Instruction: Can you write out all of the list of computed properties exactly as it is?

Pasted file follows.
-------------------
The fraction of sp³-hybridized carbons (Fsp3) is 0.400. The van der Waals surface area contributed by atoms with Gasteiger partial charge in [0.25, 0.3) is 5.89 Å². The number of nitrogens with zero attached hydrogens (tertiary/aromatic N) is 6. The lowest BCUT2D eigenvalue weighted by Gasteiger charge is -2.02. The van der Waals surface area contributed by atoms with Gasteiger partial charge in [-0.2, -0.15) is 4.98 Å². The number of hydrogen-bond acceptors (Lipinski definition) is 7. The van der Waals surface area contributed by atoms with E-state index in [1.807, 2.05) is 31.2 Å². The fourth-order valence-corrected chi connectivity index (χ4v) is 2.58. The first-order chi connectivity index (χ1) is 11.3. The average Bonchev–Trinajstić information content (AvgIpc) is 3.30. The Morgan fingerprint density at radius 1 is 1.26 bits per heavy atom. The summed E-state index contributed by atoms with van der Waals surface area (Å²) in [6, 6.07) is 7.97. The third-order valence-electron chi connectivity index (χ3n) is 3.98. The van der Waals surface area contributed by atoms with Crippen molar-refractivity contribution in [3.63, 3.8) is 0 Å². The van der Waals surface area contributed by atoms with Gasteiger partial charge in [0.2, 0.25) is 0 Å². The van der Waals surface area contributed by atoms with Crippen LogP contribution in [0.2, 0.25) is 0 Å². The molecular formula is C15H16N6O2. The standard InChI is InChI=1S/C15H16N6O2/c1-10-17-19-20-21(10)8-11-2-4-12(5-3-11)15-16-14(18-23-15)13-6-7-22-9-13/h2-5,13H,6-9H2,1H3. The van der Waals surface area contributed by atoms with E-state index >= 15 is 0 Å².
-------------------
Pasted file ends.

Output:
The fraction of sp³-hybridized carbons (Fsp3) is 0.400. The van der Waals surface area contributed by atoms with Gasteiger partial charge in [0.25, 0.3) is 5.89 Å². The number of nitrogens with zero attached hydrogens (tertiary/aromatic N) is 6. The lowest BCUT2D eigenvalue weighted by Gasteiger charge is -2.02. The van der Waals surface area contributed by atoms with Gasteiger partial charge in [-0.2, -0.15) is 4.98 Å². The number of hydrogen-bond acceptors (Lipinski definition) is 7. The van der Waals surface area contributed by atoms with E-state index in [1.807, 2.05) is 31.2 Å². The fourth-order valence-corrected chi connectivity index (χ4v) is 2.58. The first-order chi connectivity index (χ1) is 11.3. The average Bonchev–Trinajstić information content (AvgIpc) is 3.30. The Morgan fingerprint density at radius 1 is 1.26 bits per heavy atom. The summed E-state index contributed by atoms with van der Waals surface area (Å²) in [6, 6.07) is 7.97. The third-order valence-electron chi connectivity index (χ3n) is 3.98. The van der Waals surface area contributed by atoms with Crippen molar-refractivity contribution in [3.63, 3.8) is 0 Å². The van der Waals surface area contributed by atoms with Gasteiger partial charge in [0.2, 0.25) is 0 Å². The van der Waals surface area contributed by atoms with Crippen LogP contribution in [0.2, 0.25) is 0 Å². The molecular formula is C15H16N6O2. The standard InChI is InChI=1S/C15H16N6O2/c1-10-17-19-20-21(10)8-11-2-4-12(5-3-11)15-16-14(18-23-15)13-6-7-22-9-13/h2-5,13H,6-9H2,1H3. The van der Waals surface area contributed by atoms with E-state index >= 15 is 0 Å².